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Find Your Story, Write Your Memoir

Overview

Every person has a story to tell, but few beginners know how to uncover their story's narrative potential. And despite a growing interest among students and creative writers, few guides to the genre of memoirs and creative nonfiction highlight compelling storytelling strategies. Addressing this gap, authors Lynn C. Miller and Lisa Lenard-Cook provide a compact, accessible guide to memoir writing that shows how an aspiring memoir writer can use storytelling tools and tactics borrowed from fiction to weave personal...

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Find Your Story, Write Your Memoir

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Overview

Every person has a story to tell, but few beginners know how to uncover their story's narrative potential. And despite a growing interest among students and creative writers, few guides to the genre of memoirs and creative nonfiction highlight compelling storytelling strategies. Addressing this gap, authors Lynn C. Miller and Lisa Lenard-Cook provide a compact, accessible guide to memoir writing that shows how an aspiring memoir writer can use storytelling tools and tactics borrowed from fiction to weave personal experiences into the shape of a story.
            Find Your Story, Write Your Memoir offers an overview of the building blocks of memoir writing. Individual chapters focus on key issues and challenges, such as the balance between the remembering narrator and the experiencing narrator, the capacity to honor the subjective voice, the occasion of telling (why does this narrator tell this story now?), creating an organically functional structure for a particular story, and taking the next steps with a written memoir. Drawing on their combined years of experience teaching memoir writing, authoring works of fiction and nonfiction, and working in autobiographical performance, Miller and Lenard-Cook provide a practical guide whose core philosophy is motivated by a key word: story.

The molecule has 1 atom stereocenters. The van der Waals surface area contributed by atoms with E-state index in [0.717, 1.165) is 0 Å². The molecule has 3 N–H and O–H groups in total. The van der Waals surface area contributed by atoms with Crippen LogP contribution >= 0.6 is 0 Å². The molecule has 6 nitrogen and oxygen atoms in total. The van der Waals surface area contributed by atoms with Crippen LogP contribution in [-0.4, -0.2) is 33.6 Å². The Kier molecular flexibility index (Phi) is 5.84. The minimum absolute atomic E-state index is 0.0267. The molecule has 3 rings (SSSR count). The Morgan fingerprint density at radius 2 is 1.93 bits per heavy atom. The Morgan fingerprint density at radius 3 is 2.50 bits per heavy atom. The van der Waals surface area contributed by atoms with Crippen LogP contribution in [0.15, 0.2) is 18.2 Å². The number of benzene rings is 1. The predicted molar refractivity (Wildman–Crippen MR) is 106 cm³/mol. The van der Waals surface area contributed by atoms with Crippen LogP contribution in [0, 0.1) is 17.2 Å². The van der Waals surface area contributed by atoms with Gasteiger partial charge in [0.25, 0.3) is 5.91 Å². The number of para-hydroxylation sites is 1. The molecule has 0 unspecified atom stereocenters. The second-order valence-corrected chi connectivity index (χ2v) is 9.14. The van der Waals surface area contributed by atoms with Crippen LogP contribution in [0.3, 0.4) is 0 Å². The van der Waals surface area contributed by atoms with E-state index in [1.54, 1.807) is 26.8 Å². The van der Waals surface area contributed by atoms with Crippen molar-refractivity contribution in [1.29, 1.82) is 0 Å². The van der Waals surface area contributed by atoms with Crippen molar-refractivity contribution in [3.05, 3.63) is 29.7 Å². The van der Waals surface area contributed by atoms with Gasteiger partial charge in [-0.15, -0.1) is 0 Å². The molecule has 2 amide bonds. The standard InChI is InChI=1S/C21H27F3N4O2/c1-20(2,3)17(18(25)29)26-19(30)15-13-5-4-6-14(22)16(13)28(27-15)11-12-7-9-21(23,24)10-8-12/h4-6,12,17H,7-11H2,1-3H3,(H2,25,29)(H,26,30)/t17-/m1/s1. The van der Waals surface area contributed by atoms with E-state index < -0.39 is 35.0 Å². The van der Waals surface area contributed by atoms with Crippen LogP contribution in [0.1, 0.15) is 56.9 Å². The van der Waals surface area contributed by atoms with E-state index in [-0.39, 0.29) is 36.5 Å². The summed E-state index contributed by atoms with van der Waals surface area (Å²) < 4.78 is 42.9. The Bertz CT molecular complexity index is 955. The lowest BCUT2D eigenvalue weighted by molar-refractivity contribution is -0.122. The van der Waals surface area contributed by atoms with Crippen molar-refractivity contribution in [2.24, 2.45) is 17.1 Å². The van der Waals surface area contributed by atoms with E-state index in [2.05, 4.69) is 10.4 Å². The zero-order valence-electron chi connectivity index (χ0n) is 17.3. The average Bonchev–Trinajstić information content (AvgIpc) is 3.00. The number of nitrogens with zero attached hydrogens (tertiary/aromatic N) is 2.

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Editorial Reviews

From the Publisher
"A remarkably compact, efficient, complete, and helpful guide to writing memoirs. I plan to use it in my own teaching."—Rachel Hadas, author of Strange Relation: A Memoir of Marriage, Dementia, and Poetry

"Find Your Story, Write Your Memoir is original, taking its standpoint on memoir writing from the craft of fiction, and integrating research about memory, narrative theory, and concepts important to performance studies."—Craig Gingrich-Philbrook, author of Loss: Stories about the End of Things

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Product Details

  • ISBN-13: 9780299293147
  • Publisher: University of Wisconsin Press
  • Publication date: 3/8/2013
  • Edition description: 1
  • Pages: 146
  • Sales rank: 680,409
  • Product dimensions: 6.00 (w) x 8.90 (h) x 0.40 (d)

Meet the Author